Coat of Many Colors

I had this garment, see: a coat of many colors.

A Levis jacket, Chinese-made with American fade, it had almost every unit patch I’ve ever worn sewn onto the back.

Peacetime insignia were in full color:  Second Infantry Division, my first assignment in Korea; III Corps where I worked personnel security for the corps artillery, initiating nosy searches on battalion commanders; 24th Infantry Division (Mechanized) from my last peacetime, active duty stint with Charlie Battery, 1st of the 13th Field Artillery (Multiple Launch Rocket System).

Rounding out the colored patches over my butt was 9th Infantry Division’s red, white and blue cookie, the patch I wore to drill with the Washington Army National Guard two decades ago, when I was an undergrad at WSU and our Guard hadn’t yet received its own squawking thunderbird insignia.

Across the top were stitched my combat patches in the “subdued desert” colors I wore them in:  sand and brown.  Decorating my left shoulder blade was USACAPOC (U.S. Army Civil Affairs and Psychological Operations Command) with its terrible swift sword, Zeussian bolts and airborne tab; 25th Infantry Division’s “flaming pineapple” to the upper right; outboard on my right shoulder was 2nd Infantry Division’s “Indian head” patch repeated.  At the top center rode my Combat Action Badge, nearly obscured by rolling waves of graying hair.

It’s all meaningless to most Americans, a riotous babble of colors and symbols readily forgotten if ever even momentarily grasped.  To army vets, it admits of a choppy résumé, with six major unit patches to show for nine years’ service.  A young soldier, in line for travel pay at the VA American Lake mental health center, glanced at my back and remarked to his mother, “Looks like this guy’s been everywhere.”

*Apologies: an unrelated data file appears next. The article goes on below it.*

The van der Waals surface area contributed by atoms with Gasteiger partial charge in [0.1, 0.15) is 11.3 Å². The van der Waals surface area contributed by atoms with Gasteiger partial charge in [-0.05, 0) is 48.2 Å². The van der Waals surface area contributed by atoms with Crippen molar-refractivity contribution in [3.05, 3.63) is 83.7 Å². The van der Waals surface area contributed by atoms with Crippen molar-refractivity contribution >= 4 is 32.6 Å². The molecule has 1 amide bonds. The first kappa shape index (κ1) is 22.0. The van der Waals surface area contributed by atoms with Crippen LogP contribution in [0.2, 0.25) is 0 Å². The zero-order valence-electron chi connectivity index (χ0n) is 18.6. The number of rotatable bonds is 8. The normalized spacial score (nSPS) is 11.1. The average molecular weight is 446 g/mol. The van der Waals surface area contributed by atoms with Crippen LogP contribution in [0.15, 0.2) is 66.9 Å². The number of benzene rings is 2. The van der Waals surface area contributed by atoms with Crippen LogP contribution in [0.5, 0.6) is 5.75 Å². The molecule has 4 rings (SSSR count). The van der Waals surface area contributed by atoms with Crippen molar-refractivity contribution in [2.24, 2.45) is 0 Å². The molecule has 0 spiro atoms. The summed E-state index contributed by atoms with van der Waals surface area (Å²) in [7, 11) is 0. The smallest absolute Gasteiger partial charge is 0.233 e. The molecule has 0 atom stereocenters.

I turned around and smiled and said, “Yeah.

“I have no integrity whatsoever.”

Two of those insignia are no longer worn by any soldiers, anywhere.  Each time I shrugged on that jacket, frayed and washed out, I became a walking anachronism.

I wore it everywhere, summer and winter.  In weather too cold for a jeans jacket, I pulled a tin cloth coat or a woolen mackinaw over it. Summers, I wore it open or slung it over my shoulder like Linus’s security blanket, sometimes with an accompanying cigar. Sometimes with a dog at my side, or Pretty Wife to hold my hand. Safeguards. Defenses. Measures must be taken.

Once in awhile, I do buy a decent cigar.  They taste better than my thumb. Don’t tell my doctor.

Don’t tell him about the drinking, either. Two years ago, I told the VA I don’t drink anymore. It makes their questionnaires easier to fill out, and keeps me out of the Seattle VA hospital basement where they hide the drunk tank out of sight.